Otaku USA Magazine
Who Likes Short Shorts?

We’re busy anime fans here at Otaku USA, and that means we
need our anime delivered in quick, bite-sized chunks. Luckily, in recent years the anime industry has obliged our tight schedules—as well as our rapidly diminishing attention spans—with a whole cottage industry of anime shorts of all shapes and sizes. In fact, short anime has now become the medium of choice for many experimental artists attempting exciting new things with animated comedy. From lightning-fast tennis clubs to chiseled stone idols to ludicrous superhero parodies, it would seem that short anime is the new … well, anime.

Here we celebrate some of our favorite anime series with episodes shorter than the normal TV length of 24 minutes!

Sekko Boys
Miki Ishimoto had her fill of sculptures during her run at art school, so imagine her surprise when she starts a new career in idol management only to find … more sculptures. Even though art school helped cultivate her willpower and stamina, she took the time to contemplate the nature of art. Her conclusion was thus: Since show business moves people and their hearts, THAT is what’s truly art to her. Her conviction is strong, but it’s not enough to prepare her for a career managing the brand-new idol group, consisting of leader St. Gorgio, Holy Soldier; Mars, Soldier Devoted to Love; Hermes, the Fine-skinned Renaissance Man; and Medici, “The Original Rich and Famous.” Together they are… the Sekko Boys, four talking gypsum busts who instigate the situational comedy of their ridiculous series of anime shorts.

Sekko Boys is an original series directed by Tomoki Takuno (Yamada-kun and the Seven Witches), with Michiko Yokote (Genshiken, Squid Girl, Cute High Earth Defense Club LOVE!) handling series composition. The brief and amusing LIDEN FILMS production is the perfect example of a show that could only really succeed in a short format. The gags hit harder, the characters get fleshed out just enough, and the end theme will consistently have you shouting, “S-E-K-K-O! B-O-Y-S! SEKKO!”
– Joseph Luster

Wooser’s Hand-to-Mouth Life
There’s nothing cuter than Wooser’s Hand-to-Mouth Life, hands down. One of the most adorable shorts out there on the Internet, it follows Wooser, a strange rabbit-like animal who loves girls, money, eating, and … memes?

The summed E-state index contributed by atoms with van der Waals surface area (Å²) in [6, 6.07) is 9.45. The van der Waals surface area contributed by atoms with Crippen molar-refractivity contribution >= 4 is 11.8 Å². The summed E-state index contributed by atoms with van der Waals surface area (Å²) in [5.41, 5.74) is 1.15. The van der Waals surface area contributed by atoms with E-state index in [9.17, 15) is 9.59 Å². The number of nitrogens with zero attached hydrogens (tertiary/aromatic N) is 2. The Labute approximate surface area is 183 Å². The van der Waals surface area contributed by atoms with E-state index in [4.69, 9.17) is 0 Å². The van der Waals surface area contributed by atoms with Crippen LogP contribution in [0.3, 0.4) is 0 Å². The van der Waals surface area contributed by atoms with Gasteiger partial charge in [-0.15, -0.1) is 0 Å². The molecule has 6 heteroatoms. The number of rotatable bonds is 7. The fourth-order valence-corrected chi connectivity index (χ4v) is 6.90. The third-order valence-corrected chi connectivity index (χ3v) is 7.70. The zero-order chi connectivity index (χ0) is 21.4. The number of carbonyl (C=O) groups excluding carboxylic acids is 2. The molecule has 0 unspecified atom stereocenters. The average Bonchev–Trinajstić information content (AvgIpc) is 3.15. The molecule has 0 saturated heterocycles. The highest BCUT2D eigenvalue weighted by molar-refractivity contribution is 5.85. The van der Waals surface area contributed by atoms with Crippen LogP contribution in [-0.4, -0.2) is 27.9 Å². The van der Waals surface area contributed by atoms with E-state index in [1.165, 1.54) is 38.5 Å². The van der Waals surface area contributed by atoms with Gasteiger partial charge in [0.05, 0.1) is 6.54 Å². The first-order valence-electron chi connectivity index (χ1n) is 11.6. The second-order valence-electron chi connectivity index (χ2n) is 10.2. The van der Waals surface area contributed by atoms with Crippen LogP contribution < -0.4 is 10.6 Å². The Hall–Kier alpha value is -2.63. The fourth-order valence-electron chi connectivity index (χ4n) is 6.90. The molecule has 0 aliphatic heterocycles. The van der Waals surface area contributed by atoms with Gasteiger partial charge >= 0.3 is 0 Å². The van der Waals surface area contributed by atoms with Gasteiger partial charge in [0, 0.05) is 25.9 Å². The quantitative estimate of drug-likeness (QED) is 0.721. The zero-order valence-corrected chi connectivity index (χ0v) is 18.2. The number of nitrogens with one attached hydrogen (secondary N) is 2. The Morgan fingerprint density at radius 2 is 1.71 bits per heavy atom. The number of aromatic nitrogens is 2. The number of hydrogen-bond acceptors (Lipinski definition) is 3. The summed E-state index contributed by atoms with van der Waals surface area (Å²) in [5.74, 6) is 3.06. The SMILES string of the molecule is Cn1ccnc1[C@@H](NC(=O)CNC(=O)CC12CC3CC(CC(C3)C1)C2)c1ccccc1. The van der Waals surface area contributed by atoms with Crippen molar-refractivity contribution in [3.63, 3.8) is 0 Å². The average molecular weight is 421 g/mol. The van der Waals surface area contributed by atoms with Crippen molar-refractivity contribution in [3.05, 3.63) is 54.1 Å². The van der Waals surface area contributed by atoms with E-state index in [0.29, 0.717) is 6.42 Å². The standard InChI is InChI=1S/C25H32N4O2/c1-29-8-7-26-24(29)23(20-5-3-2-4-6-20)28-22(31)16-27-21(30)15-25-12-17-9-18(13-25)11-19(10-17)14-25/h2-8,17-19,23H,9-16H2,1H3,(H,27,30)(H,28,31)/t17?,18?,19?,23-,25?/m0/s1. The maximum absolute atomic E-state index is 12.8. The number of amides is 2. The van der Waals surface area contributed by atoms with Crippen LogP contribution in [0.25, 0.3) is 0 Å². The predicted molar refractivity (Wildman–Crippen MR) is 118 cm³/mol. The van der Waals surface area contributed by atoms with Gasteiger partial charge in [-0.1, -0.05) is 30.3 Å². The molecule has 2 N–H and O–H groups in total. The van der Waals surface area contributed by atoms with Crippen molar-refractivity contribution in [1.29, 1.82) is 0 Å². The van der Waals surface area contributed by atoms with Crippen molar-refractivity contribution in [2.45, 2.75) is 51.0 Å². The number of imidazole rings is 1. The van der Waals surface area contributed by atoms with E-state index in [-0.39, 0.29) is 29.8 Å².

The series spans several three-to-four minute episodes with some of the cutest animation you’ve seen, but don’t let the look of things fool you. Wooser himself may be adorable, but he’s perverted, weird, and gluttonous. He hangs out with a host of cute girls and a “nega” version of himself called Darth Wooser as well as a raccoon and a birdlike creature. If it sounds weird, that’s because it totally is, but that’s a good thing.

The episodes themselves make very little sense, with surreal “plots,” non-sequiturs, and random vignettes that serve little purpose other than showing off just how weird this series of shorts can be. But trying to make sense of it just won’t work. To enjoy Wooser, you have to stop trying to understand Wooser. Once you do that, all will become clear. And then you’ll become one of us. One of us! One of us!
– Brittany Vincent

Faithfully adapting Chie Shinkyu’s manga of the same name, Wakako-zake portrays 26-year-old office worker Murasaki Wakako as she enjoys eating and drinking alone at various izakayas. Yup, that’s it, and it’s downright mesmerizing. As opposed to food porn wherein the dishes themselves or the effort with which they’re made is the focus, Wakako-zake largely entrances the audience by training its attention on Wakako’s thoughts as she eats. Miyuki Sawashiro as Wakako is amazing in her delivery of inner-monologue meditations on taste, texture, and varying degrees of delight (hereafter referred to as utterances of “Pshuuu”). So convincing are these depictions of food and drink calming Wakako that the same effect transfers to the viewer. Sadly, this 12-episode adaptation (available on Crunchyroll.com) represents but a minute fraction of the content in the original manga and only lightly, albeit slyly, hints at/touches on the rationale—stress from office or social drama—behind Wakako’s escapism. Her loner attitude, visually reflected via her unique, slightly disturbing, oddly cute, perfectly spherical head, is one of my favorite aspects of the premise. Still, the concise storyboarding and editing, evident in how much information each three-minute episode manages to convey, are astounding and beckon multiple helpings.
– Ink

Inferno Cop